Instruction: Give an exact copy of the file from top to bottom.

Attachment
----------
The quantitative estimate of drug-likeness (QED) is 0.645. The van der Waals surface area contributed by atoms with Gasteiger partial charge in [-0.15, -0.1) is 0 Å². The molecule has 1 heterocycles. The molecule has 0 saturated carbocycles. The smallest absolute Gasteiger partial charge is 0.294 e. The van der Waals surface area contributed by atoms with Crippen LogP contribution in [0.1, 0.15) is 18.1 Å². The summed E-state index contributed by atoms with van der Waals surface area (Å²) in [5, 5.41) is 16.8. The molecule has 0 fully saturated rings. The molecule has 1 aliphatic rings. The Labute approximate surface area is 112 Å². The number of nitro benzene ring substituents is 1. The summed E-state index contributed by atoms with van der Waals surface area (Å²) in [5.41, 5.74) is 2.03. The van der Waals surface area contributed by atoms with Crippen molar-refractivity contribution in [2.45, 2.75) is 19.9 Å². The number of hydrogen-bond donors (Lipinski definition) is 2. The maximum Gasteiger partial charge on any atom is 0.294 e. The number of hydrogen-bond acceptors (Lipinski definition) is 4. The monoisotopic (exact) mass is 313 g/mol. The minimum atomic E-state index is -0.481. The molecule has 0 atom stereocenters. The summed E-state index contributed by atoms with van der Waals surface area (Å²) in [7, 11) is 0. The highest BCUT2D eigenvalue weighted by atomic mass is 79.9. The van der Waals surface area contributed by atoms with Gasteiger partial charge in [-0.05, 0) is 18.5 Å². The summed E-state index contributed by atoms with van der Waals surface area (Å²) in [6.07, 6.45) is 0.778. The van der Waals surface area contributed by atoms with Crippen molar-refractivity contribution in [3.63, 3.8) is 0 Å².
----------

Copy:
The quantitative estimate of drug-likeness (QED) is 0.645. The van der Waals surface area contributed by atoms with Gasteiger partial charge in [-0.15, -0.1) is 0 Å². The molecule has 1 heterocycles. The molecule has 0 saturated carbocycles. The smallest absolute Gasteiger partial charge is 0.294 e. The van der Waals surface area contributed by atoms with Crippen LogP contribution in [0.1, 0.15) is 18.1 Å². The summed E-state index contributed by atoms with van der Waals surface area (Å²) in [5, 5.41) is 16.8. The molecule has 0 fully saturated rings. The molecule has 1 aliphatic rings. The Labute approximate surface area is 112 Å². The number of nitro benzene ring substituents is 1. The summed E-state index contributed by atoms with van der Waals surface area (Å²) in [5.41, 5.74) is 2.03. The van der Waals surface area contributed by atoms with Crippen molar-refractivity contribution in [2.45, 2.75) is 19.9 Å². The number of hydrogen-bond donors (Lipinski definition) is 2. The maximum Gasteiger partial charge on any atom is 0.294 e. The number of hydrogen-bond acceptors (Lipinski definition) is 4. The monoisotopic (exact) mass is 313 g/mol. The minimum atomic E-state index is -0.481. The molecule has 0 atom stereocenters. The summed E-state index contributed by atoms with van der Waals surface area (Å²) in [7, 11) is 0. The highest BCUT2D eigenvalue weighted by atomic mass is 79.9. The van der Waals surface area contributed by atoms with Gasteiger partial charge in [-0.05, 0) is 18.5 Å². The summed E-state index contributed by atoms with van der Waals surface area (Å²) in [6.07, 6.45) is 0.778. The van der Waals surface area contributed by atoms with Crippen molar-refractivity contribution in [3.63, 3.8) is 0 Å².